This article contains a fascinating list of home remedies used by one Confederate surgeon in lieu of manufactured pharmaceuticals.
Of that large class of medicines, so useful in surgery and so much in demand in war times, called antiseptics, most of them, I may say, have been discovered and appropriated to surgical use since our war. In fact, I had but little else at my command except the cold-water dressing for wounds. From experiment I learned to improve on the plain old method, as I think, by employing a decoction of red-oak bark added to the water, which acted as a disinfectant, and by its stimulating and astringent properties promoted the healing process. I also used a weak solution of bicarbonate of soda, which I found beneficial in the suppurative stages. When emollients were indicated, I used slippery elm and wahoo root bark, and solution of common salt often helped. In case of great pain I employed poppy heads, nightshade and stramonium [i.e., jimson weed].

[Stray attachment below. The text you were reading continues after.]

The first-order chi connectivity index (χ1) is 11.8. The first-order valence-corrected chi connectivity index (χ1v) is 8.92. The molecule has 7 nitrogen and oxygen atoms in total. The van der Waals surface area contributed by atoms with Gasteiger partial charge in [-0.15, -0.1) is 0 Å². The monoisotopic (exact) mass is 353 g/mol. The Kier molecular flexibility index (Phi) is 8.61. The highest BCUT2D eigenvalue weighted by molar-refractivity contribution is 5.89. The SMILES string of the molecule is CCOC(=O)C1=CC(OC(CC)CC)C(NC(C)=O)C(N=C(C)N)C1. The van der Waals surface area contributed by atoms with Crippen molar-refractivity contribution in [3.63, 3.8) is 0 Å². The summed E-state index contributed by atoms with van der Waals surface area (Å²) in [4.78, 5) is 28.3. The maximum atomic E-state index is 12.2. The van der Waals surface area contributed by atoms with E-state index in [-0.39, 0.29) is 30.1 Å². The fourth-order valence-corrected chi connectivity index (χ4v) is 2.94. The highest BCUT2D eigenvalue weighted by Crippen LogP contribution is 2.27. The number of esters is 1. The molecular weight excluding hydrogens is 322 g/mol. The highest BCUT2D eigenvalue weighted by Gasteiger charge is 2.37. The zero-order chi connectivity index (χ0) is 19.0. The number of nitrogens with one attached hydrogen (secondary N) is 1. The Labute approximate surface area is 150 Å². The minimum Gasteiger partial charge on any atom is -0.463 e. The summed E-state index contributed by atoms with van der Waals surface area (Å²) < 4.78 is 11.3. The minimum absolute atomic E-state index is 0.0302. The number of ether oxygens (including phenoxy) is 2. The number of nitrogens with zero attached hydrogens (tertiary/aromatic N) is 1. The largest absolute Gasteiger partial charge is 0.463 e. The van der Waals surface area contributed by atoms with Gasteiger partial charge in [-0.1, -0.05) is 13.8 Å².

From "Some Of The Drug Conditions During The War Between The States, 1861-5." A Paper read before a meeting of the American Pharmaceutical Association held in Baltimore, Maryland, in August, 1898, By Joseph Jacobs, Pharmacist, Atlanta, Georgia. From an interview with an unnamed Confederate surgeon. Lots more at the link.